A sonnet is a specific type of poem that is written using iambic pentameter (10 syllables per line that alternate unstressed and then stressed). It always has 14 lines, and it also has a specific rhyme scheme.
A Shakespearian, or English, sonnet has a rhyme scheme of abab, cdcd, efef, gg.
A Petrarchan sonnet is divided into 8 lines and then 6 lines. The first 8 have a rhyme scheme of abbaabba. The last 6 lines could have a rhyme scheme of cdecde or cdcdcd.
Examples of Shakespearian Sonnets
Sonnet 55, Shakespeare
Not marble, nor the gilded monuments
Of princes, shall outlive this powerful rhyme;
But you shall shine more bright in these contents
Than unswept stone, besmeared with sluttish time.
When wasteful war shall statues overturn,
And broils root out the work of masonry,
Nor Mars his sword, nor war's quick fire shall burn
The living record of your memory.
'Gainst death, and all oblivious enmity
Shall you pace forth; your praise shall still find room
Even in the eyes of all posterity
That wear this world out to the ending doom.
So, till the judgment that yourself arise,
You live in this, and dwell in lovers' eyes.
When I have Fears that I May Cease to Be, John Keats
When I have fears that I may cease to be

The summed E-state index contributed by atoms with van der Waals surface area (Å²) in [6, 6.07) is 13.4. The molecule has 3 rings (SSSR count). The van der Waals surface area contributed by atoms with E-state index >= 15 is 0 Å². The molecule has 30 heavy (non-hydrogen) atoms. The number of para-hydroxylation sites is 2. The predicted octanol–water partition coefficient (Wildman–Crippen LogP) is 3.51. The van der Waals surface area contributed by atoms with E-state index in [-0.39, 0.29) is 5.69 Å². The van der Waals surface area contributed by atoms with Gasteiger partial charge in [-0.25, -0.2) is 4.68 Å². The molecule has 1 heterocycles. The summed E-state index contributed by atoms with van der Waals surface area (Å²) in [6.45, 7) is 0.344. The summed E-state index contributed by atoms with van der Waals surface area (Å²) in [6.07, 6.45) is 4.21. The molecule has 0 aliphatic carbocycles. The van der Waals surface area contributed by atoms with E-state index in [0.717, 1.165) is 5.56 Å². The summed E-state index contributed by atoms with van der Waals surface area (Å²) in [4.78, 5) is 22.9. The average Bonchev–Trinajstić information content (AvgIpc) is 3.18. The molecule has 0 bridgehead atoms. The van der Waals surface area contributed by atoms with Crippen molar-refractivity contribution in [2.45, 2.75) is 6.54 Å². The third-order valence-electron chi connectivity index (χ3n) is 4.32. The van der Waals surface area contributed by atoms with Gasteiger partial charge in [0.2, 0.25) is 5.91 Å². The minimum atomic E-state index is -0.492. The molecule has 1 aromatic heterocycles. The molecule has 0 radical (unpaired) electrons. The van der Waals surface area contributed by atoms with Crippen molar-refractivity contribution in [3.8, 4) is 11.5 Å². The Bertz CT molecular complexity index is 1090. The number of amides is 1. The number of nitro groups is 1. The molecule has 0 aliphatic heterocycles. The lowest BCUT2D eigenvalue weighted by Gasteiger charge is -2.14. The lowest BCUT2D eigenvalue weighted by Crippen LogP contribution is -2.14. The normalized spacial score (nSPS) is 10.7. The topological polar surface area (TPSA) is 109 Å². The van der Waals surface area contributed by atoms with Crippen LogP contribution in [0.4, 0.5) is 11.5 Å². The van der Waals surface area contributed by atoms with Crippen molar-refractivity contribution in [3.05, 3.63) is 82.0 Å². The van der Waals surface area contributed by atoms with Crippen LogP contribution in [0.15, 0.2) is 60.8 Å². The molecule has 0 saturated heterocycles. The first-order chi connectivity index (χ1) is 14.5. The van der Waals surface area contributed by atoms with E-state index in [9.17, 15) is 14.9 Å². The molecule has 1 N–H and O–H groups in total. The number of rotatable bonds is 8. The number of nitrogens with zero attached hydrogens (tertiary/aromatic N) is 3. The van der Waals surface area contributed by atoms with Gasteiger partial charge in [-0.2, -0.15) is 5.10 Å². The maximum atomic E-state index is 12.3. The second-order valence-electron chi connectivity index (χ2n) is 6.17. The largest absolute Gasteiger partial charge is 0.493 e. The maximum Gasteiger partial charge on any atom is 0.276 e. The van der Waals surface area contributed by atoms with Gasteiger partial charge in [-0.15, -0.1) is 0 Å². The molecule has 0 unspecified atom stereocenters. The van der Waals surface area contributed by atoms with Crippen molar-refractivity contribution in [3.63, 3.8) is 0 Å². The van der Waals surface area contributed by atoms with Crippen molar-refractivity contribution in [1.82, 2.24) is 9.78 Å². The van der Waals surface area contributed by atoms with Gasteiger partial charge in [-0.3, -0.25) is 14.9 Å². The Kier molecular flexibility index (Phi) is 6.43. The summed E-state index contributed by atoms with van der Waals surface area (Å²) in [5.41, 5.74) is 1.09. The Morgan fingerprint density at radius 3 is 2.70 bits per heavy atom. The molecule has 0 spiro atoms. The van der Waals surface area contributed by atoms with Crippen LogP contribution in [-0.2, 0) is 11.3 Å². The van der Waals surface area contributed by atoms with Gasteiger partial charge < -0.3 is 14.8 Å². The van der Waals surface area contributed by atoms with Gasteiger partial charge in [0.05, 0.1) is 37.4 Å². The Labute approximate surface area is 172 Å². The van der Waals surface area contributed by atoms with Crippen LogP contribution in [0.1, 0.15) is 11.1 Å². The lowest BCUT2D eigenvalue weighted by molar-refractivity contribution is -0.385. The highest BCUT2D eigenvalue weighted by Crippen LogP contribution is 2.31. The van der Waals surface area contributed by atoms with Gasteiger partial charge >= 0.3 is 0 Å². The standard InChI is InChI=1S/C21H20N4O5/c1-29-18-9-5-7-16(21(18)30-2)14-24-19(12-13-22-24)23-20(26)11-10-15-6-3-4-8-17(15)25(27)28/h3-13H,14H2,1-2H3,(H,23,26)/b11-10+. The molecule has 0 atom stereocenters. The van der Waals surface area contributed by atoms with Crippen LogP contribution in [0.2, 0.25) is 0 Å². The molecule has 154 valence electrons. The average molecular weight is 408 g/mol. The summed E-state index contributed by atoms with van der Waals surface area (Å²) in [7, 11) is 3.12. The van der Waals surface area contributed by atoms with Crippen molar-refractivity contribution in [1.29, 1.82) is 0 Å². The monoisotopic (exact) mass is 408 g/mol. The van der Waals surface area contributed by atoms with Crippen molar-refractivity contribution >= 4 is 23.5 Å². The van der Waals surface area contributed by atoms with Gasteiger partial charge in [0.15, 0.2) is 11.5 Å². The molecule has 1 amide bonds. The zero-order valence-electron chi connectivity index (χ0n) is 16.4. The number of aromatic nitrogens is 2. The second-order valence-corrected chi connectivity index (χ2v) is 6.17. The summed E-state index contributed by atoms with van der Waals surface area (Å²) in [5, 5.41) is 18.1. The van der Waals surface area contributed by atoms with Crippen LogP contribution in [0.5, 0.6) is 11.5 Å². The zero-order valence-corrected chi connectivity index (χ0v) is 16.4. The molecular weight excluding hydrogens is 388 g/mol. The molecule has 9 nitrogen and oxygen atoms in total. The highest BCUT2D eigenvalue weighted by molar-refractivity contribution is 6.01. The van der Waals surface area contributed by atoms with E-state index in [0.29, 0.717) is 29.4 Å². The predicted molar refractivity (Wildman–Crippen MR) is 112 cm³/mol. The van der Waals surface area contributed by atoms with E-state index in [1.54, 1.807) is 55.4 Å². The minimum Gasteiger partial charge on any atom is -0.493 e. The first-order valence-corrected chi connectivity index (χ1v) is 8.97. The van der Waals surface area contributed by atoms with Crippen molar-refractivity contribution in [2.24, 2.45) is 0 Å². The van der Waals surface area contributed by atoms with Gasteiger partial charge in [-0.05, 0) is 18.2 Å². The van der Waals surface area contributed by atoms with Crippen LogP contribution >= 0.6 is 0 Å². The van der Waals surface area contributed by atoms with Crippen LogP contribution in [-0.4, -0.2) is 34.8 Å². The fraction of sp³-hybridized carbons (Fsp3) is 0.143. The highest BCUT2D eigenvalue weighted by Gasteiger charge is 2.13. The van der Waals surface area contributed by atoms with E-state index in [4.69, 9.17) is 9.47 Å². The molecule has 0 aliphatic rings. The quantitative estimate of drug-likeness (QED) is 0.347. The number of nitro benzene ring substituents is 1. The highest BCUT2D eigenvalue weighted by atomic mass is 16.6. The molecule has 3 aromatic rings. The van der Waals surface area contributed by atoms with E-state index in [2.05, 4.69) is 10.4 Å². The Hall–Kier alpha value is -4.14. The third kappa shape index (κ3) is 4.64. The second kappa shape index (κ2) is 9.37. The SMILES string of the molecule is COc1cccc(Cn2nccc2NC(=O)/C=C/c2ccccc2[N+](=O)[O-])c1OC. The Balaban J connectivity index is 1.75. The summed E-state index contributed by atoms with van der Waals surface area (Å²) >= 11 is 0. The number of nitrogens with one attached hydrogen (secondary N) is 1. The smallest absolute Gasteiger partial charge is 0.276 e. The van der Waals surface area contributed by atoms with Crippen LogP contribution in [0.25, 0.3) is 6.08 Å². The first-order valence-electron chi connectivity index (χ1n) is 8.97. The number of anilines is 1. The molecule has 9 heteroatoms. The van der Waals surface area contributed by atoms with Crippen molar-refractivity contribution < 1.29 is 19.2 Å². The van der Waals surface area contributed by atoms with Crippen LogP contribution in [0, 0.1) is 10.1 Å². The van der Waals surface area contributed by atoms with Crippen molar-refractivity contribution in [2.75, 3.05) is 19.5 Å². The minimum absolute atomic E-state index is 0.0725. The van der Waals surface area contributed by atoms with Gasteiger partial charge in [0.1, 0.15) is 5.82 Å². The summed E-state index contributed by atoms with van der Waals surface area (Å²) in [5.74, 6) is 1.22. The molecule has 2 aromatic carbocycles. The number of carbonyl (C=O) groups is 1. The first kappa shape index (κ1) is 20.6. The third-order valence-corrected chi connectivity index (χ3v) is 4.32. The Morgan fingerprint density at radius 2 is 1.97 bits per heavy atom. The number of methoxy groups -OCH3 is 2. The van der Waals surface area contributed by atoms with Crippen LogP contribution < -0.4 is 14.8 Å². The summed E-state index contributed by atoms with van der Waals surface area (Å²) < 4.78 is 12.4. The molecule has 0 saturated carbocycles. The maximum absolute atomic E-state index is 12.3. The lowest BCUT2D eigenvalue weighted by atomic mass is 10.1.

Before my pen has gleaned my teeming brain,
Before high-piled books, in charact'ry,
Hold like rich garners the full-ripened grain;
When I behold upon the night's starred face
Huge cloudy symbols of a high romance,And think that I may never live to trace
Their shadows, with the magic hand of chance;
And when I feel, fair creature of an hour,
That I shall never look upon thee more,
Never have relish in the faery power
Of unreflecting love! -then on the shore
Of the wide world I stand alone, and think,
Till Love and Fame to nothingness do sink.
Examples of Petrarchan Sonnets
On His Blindness, John Milton
When I consider how my light is spent,
Ere half my days, in this dark world and wide,
And that one Talent which is death to hide,
Lodg'd with me useless, though my Soul more bent
To serve therewith my Maker, and present
My true account, least he returning chide,
Doth God exact day-labour, light deny'd,
I fondly ask; But patience to prevent
That murmur, soon replies, God doth not need
Either man's work or his own gifts, who best
Bar his milde yoak, they serve him best, his State
Is Kingly. Thousands at his bidding speed
And post o're Land and Ocean without rest:
They also serve who only stand and waite.
Chaos in 14 Lines, Edna St. Vincent Millay
I will put Chaos into fourteen lines
And keep him there; and let him thence escape
If he be lucky; let him twist, and ape
Flood, fire, and demon--his adroit designs
Will strain to nothing in the strict confines
Of this sweet Order, where, in pious rape,
I hold his essence and amorphous shape,
Till he with Order mingles and combines.
Past are the hours, the years, or our duress,
His arrogance, our awful servitude:
I have him. He is nothing more than less
Than something simple not yet understood;
I shall not even force him to confess;
Or answer. I will only make him good.
Literary Terms Examples